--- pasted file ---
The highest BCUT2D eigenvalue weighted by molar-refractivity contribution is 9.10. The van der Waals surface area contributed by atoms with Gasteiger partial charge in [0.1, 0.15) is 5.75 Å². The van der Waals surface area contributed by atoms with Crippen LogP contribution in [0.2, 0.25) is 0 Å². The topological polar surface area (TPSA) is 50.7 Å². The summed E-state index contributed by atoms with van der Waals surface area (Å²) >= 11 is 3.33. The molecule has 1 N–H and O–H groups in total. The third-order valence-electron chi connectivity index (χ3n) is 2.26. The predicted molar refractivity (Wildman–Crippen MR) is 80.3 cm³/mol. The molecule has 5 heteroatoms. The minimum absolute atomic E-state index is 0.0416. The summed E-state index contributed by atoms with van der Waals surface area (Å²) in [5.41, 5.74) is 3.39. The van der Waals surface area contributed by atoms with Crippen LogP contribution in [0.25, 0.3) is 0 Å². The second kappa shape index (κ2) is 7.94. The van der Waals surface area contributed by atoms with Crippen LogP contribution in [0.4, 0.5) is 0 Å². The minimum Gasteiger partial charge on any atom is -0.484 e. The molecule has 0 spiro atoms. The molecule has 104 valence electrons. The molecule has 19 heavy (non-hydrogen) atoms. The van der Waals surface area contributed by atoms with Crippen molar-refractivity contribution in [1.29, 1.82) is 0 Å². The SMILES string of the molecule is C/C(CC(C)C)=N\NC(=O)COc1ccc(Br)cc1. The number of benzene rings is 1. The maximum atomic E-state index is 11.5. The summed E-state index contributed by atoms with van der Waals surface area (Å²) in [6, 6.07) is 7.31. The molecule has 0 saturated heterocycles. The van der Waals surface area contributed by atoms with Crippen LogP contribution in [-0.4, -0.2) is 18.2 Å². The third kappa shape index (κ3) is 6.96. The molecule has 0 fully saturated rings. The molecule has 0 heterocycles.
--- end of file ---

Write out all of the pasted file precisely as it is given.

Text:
The highest BCUT2D eigenvalue weighted by molar-refractivity contribution is 9.10. The van der Waals surface area contributed by atoms with Gasteiger partial charge in [0.1, 0.15) is 5.75 Å². The van der Waals surface area contributed by atoms with Crippen LogP contribution in [0.2, 0.25) is 0 Å². The topological polar surface area (TPSA) is 50.7 Å². The summed E-state index contributed by atoms with van der Waals surface area (Å²) >= 11 is 3.33. The molecule has 1 N–H and O–H groups in total. The third-order valence-electron chi connectivity index (χ3n) is 2.26. The predicted molar refractivity (Wildman–Crippen MR) is 80.3 cm³/mol. The molecule has 5 heteroatoms. The minimum absolute atomic E-state index is 0.0416. The summed E-state index contributed by atoms with van der Waals surface area (Å²) in [5.41, 5.74) is 3.39. The van der Waals surface area contributed by atoms with Crippen LogP contribution in [0.25, 0.3) is 0 Å². The second kappa shape index (κ2) is 7.94. The van der Waals surface area contributed by atoms with Crippen LogP contribution in [0.4, 0.5) is 0 Å². The minimum Gasteiger partial charge on any atom is -0.484 e. The molecule has 0 spiro atoms. The molecule has 104 valence electrons. The molecule has 19 heavy (non-hydrogen) atoms. The van der Waals surface area contributed by atoms with Crippen molar-refractivity contribution in [1.29, 1.82) is 0 Å². The SMILES string of the molecule is C/C(CC(C)C)=N\NC(=O)COc1ccc(Br)cc1. The number of benzene rings is 1. The maximum atomic E-state index is 11.5. The summed E-state index contributed by atoms with van der Waals surface area (Å²) in [6, 6.07) is 7.31. The molecule has 0 saturated heterocycles. The van der Waals surface area contributed by atoms with Crippen LogP contribution in [-0.4, -0.2) is 18.2 Å². The third kappa shape index (κ3) is 6.96. The molecule has 0 fully saturated rings. The molecule has 0 heterocycles.